Flood defences to help create greener city

New rivers and parks will be designed to alleviate pressure on the sewer system that cannot cope with the sudden volume of water during heavy downpours

New infrastructure to handle heavy rain and downpours in Copenhagen was agreed upon by City Council this week, reports Politiken newspaper.

The Technical and Environmental Administration (TMF) decided against expensive solutions such as tunnels and instead opted for surface infrastructure to absorb and divert excess water.

“The surface solutions are recommended because they have the lowest costs, have the greatest robustness to climate change and give the greatest added value through a greener city and the opportunity to increase traffic safety for pedestrians and cyclists,” TMF stated.

READ MORE: City Council taking new look at old stream

New rivers
Among the infrastructure plans is the construction of a stream alongside the central traffic artery HC Andersen Boulevard and a new park by the inner city lake Sankt Jørgens Sø.

Both would flood during heavy downpours thereby diverting water that would otherwise flood streets and basements, which can cause heavy damage.

READ MORE: 2.5 billion kroner promised to prevent flooding

One particularly devastating downpour in July 2012 caused five billion kroner of damages after 150 millimetres of rain fell in three hours and turned streets into rivers (the event was captured in the video below).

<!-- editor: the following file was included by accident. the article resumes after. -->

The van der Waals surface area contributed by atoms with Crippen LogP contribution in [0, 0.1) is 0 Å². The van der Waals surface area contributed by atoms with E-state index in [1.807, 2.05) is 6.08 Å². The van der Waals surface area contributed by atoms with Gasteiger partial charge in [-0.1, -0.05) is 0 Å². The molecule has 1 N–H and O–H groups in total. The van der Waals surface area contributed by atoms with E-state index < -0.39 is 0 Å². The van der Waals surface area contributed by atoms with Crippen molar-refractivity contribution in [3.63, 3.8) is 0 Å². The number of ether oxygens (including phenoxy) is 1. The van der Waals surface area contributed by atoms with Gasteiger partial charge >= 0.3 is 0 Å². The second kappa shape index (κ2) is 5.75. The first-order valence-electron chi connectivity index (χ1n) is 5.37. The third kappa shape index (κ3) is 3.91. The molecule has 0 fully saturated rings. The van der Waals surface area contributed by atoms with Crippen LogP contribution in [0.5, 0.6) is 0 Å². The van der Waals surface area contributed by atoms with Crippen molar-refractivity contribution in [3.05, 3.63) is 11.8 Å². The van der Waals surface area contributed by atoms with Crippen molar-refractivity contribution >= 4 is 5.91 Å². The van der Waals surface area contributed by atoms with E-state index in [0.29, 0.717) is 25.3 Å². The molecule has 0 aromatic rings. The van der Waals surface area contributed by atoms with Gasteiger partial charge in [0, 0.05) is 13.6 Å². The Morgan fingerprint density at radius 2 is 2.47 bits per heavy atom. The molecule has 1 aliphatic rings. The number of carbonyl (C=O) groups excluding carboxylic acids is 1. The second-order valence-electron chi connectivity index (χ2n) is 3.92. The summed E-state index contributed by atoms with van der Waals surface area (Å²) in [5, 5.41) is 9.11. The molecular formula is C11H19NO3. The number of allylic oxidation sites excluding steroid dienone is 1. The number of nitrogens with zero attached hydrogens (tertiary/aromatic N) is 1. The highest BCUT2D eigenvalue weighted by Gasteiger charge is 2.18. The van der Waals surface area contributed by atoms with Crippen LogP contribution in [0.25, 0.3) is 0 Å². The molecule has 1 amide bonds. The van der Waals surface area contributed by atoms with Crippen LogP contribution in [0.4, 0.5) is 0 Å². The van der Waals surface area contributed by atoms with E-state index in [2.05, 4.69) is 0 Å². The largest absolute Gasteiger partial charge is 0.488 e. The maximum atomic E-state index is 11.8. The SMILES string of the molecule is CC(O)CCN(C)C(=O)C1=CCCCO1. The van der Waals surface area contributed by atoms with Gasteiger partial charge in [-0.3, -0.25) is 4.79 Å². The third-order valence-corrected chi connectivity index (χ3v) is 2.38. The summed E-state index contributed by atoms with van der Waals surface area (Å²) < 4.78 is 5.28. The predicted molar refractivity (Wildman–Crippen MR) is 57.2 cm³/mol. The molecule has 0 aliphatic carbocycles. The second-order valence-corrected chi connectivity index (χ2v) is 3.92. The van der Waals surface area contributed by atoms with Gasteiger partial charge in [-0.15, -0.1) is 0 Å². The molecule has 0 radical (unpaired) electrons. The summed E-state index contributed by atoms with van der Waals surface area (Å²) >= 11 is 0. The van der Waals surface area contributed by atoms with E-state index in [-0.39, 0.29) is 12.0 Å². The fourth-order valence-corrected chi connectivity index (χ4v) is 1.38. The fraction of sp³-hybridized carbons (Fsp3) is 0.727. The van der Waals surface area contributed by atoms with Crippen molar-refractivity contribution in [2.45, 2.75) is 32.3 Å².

Greener city
The city's deputy mayor for technical and environmental affairs, Ayfer Baykal (Socialistisk Folkeparti), said the plan demonstrates how to create a greener city using flood defences.

“This was one of the most significant demands we heard from the local committees and the many Copenhageners who participated in the hearing process,” Baykal told Politiken.

READ MORE: Drenched

The council expects that the infrastructure improvements – which will be divided into three separate plans – will cost three billion kroner and take 20 years to complete.

The majority of the costs will be derived from increased water bills, with the average apartment paying an additional 50 kroner a month and villa 75 kroner a month.





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